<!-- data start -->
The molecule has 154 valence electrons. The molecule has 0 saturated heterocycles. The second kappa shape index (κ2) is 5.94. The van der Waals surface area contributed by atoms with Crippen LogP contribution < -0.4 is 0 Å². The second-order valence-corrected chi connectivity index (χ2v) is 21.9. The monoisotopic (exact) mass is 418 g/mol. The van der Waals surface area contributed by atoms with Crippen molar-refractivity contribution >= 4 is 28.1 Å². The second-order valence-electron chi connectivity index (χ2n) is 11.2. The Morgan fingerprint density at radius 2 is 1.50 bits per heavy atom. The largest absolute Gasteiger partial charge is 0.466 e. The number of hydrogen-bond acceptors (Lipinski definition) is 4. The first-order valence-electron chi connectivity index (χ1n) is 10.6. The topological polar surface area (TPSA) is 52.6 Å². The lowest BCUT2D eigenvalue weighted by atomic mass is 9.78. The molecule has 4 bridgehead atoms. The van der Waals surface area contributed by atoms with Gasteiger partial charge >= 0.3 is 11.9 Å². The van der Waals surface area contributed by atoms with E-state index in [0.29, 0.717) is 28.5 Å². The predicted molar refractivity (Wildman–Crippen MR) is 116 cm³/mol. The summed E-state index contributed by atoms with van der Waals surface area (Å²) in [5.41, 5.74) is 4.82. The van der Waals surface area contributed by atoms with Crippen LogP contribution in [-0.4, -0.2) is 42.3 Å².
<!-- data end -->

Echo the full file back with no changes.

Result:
The molecule has 154 valence electrons. The molecule has 0 saturated heterocycles. The second kappa shape index (κ2) is 5.94. The van der Waals surface area contributed by atoms with Crippen LogP contribution < -0.4 is 0 Å². The second-order valence-corrected chi connectivity index (χ2v) is 21.9. The monoisotopic (exact) mass is 418 g/mol. The van der Waals surface area contributed by atoms with Crippen molar-refractivity contribution >= 4 is 28.1 Å². The second-order valence-electron chi connectivity index (χ2n) is 11.2. The Morgan fingerprint density at radius 2 is 1.50 bits per heavy atom. The largest absolute Gasteiger partial charge is 0.466 e. The number of hydrogen-bond acceptors (Lipinski definition) is 4. The first-order valence-electron chi connectivity index (χ1n) is 10.6. The topological polar surface area (TPSA) is 52.6 Å². The lowest BCUT2D eigenvalue weighted by atomic mass is 9.78. The molecule has 4 bridgehead atoms. The van der Waals surface area contributed by atoms with Gasteiger partial charge >= 0.3 is 11.9 Å². The van der Waals surface area contributed by atoms with E-state index in [0.29, 0.717) is 28.5 Å². The predicted molar refractivity (Wildman–Crippen MR) is 116 cm³/mol. The summed E-state index contributed by atoms with van der Waals surface area (Å²) in [5.41, 5.74) is 4.82. The van der Waals surface area contributed by atoms with Crippen LogP contribution in [-0.4, -0.2) is 42.3 Å².